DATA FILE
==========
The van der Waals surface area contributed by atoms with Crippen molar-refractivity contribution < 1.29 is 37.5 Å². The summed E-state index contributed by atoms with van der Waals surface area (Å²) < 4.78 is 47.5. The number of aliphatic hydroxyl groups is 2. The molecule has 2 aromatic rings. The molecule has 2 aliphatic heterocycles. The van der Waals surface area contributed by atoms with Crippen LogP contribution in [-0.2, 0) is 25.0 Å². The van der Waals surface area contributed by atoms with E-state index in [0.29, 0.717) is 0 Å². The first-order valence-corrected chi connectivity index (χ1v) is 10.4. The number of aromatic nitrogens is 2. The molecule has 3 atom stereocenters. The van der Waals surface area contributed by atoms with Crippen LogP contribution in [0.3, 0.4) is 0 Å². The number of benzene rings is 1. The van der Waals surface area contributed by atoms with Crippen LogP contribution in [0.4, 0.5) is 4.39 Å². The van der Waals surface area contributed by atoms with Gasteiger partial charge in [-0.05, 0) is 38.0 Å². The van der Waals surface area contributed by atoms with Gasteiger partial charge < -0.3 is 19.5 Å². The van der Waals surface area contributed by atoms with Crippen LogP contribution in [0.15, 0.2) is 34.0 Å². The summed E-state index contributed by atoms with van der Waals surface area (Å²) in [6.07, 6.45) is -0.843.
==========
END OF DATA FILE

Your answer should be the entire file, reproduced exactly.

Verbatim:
The van der Waals surface area contributed by atoms with Crippen molar-refractivity contribution < 1.29 is 37.5 Å². The summed E-state index contributed by atoms with van der Waals surface area (Å²) < 4.78 is 47.5. The number of aliphatic hydroxyl groups is 2. The molecule has 2 aromatic rings. The molecule has 2 aliphatic heterocycles. The van der Waals surface area contributed by atoms with Crippen LogP contribution in [-0.2, 0) is 25.0 Å². The van der Waals surface area contributed by atoms with E-state index in [0.29, 0.717) is 0 Å². The first-order valence-corrected chi connectivity index (χ1v) is 10.4. The number of aromatic nitrogens is 2. The molecule has 3 atom stereocenters. The van der Waals surface area contributed by atoms with Crippen LogP contribution in [0.3, 0.4) is 0 Å². The number of benzene rings is 1. The van der Waals surface area contributed by atoms with Crippen LogP contribution in [0.4, 0.5) is 4.39 Å². The van der Waals surface area contributed by atoms with Gasteiger partial charge in [-0.05, 0) is 38.0 Å². The van der Waals surface area contributed by atoms with Gasteiger partial charge < -0.3 is 19.5 Å². The van der Waals surface area contributed by atoms with Crippen LogP contribution in [0.15, 0.2) is 34.0 Å². The summed E-state index contributed by atoms with van der Waals surface area (Å²) in [6.07, 6.45) is -0.843.